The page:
Design and Usage
While belts were often crafted from leather and adorned with metal buckles, sashes, made from silk, showcased the vibrant colors and patterns of Tang fashion.
Symbolism and Significance
Beyond their functional role, Dais also had cultural and symbolic significance. The choice of material, color, and design could convey messages about the wearer’s status, profession, or even personal beliefs.
Decorative Elements and Patterns of the Tang Dynasty
Embroidery, a cherished art form, played a significant role in enhancing the beauty of Tang Dynasty clothing. The meticulous stitches showcased the dedication and skill of the artisans.
Techniques and Stitches
Several distinct embroidery stitches were used, such as the satin stitch and chain stitch. The Kesi technique, a tapestry weave method, was also prevalent, resulting in intricate, detailed patterns without a single break in the thread.
Silk threads, often dyed in vibrant colors, were the primary choice for embroidery.
Common Motifs and Symbols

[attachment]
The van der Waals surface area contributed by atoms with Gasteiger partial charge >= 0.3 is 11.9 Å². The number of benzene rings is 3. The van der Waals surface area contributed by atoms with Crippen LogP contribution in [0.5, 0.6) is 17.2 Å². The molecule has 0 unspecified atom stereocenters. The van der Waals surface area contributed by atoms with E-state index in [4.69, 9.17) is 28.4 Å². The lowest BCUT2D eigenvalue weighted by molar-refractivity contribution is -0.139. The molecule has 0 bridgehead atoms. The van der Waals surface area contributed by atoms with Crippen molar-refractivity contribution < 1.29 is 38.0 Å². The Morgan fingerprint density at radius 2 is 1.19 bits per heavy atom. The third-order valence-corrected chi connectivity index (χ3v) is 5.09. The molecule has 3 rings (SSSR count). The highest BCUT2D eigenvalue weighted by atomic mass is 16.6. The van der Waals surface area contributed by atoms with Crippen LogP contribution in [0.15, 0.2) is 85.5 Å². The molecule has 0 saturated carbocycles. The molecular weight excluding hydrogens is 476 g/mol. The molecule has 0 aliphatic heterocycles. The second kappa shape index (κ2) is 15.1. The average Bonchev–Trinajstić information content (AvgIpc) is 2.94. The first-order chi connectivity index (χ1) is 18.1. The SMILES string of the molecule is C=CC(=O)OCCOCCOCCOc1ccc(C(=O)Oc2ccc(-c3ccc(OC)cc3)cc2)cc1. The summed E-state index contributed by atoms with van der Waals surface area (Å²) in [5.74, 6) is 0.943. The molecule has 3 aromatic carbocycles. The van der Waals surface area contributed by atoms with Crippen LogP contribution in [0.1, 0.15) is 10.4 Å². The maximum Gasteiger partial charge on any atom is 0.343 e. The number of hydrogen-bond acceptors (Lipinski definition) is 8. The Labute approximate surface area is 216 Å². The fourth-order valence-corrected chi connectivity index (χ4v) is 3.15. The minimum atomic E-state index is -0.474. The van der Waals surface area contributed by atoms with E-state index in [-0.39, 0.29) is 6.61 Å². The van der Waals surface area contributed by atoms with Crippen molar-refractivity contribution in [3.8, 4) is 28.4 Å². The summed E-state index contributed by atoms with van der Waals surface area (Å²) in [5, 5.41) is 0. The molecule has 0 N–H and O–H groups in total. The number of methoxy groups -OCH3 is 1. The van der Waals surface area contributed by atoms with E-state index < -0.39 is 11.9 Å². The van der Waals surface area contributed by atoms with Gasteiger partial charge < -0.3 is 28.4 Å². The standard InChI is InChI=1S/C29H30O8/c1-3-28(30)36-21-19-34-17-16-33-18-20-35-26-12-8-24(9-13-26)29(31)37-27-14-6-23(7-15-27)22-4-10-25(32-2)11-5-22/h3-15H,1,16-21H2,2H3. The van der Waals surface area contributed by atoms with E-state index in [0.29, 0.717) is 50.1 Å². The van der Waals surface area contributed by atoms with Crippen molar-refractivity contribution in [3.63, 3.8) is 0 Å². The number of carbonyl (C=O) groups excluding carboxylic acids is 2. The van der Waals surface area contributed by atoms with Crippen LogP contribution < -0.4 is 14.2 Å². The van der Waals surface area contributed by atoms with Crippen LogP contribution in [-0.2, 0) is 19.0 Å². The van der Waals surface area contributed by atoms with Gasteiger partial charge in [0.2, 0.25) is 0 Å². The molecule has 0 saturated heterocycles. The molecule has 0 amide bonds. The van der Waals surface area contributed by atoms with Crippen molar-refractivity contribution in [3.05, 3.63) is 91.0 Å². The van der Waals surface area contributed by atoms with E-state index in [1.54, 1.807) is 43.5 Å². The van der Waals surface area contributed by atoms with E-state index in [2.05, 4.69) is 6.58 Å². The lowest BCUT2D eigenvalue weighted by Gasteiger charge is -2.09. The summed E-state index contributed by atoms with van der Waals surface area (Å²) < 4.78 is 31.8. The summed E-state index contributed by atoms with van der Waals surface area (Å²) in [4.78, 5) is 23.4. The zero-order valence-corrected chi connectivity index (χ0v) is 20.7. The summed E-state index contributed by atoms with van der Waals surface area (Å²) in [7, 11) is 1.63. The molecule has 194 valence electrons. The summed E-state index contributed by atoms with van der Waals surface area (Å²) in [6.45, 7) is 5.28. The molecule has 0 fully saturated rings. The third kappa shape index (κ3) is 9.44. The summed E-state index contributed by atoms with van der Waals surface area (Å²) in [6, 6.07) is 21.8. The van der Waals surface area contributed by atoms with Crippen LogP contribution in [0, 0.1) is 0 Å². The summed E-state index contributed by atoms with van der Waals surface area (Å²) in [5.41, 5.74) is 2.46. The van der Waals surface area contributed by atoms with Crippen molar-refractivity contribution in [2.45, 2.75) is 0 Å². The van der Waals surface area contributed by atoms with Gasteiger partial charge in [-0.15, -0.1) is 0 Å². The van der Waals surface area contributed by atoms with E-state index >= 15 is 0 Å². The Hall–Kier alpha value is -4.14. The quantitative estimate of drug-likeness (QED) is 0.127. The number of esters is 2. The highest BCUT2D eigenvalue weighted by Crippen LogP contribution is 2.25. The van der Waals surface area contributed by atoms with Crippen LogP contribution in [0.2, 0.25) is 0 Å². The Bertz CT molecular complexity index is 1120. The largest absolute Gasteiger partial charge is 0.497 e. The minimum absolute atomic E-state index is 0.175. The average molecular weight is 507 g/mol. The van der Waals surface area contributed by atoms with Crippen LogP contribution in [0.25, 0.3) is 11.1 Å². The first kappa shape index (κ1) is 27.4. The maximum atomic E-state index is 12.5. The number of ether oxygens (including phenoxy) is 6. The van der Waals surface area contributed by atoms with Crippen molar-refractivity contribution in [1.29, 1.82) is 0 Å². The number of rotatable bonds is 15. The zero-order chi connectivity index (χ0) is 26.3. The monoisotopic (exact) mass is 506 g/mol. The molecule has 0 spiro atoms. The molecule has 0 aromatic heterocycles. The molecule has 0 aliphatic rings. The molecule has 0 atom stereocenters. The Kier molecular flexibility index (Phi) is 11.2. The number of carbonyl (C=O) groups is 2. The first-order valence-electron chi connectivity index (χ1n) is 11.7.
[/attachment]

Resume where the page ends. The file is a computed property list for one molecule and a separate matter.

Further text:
Flora and Fauna
Motifs inspired by nature, such as peonies, chrysanthemums, and cranes, were common. These not only added aesthetic value but were also symbolic of virtues like longevity, prosperity, and purity.
Celestial and Mythical Themes
Dragons, phoenixes, and other mythical creatures often graced Tang garments, symbolizing power, divinity, and the cosmic balance. Celestial symbols, like stars and clouds, alluded to the heavenly connection and divine favor.
Colors and Their Significance
Symbolism of Major Colors
- Red: Representing joy, prosperity, and good fortune, red was a favorite for celebratory occasions like weddings.
- Green: Often associated with growth and harmony, green symbolized a connection with nature.
- Blue: This color represented purity, tranquility, and the vastness of the sky.
- Yellow: Reserved mainly for the royalty, yellow was a symbol of power, authority, and the imperial lineage.
Usage and Combinations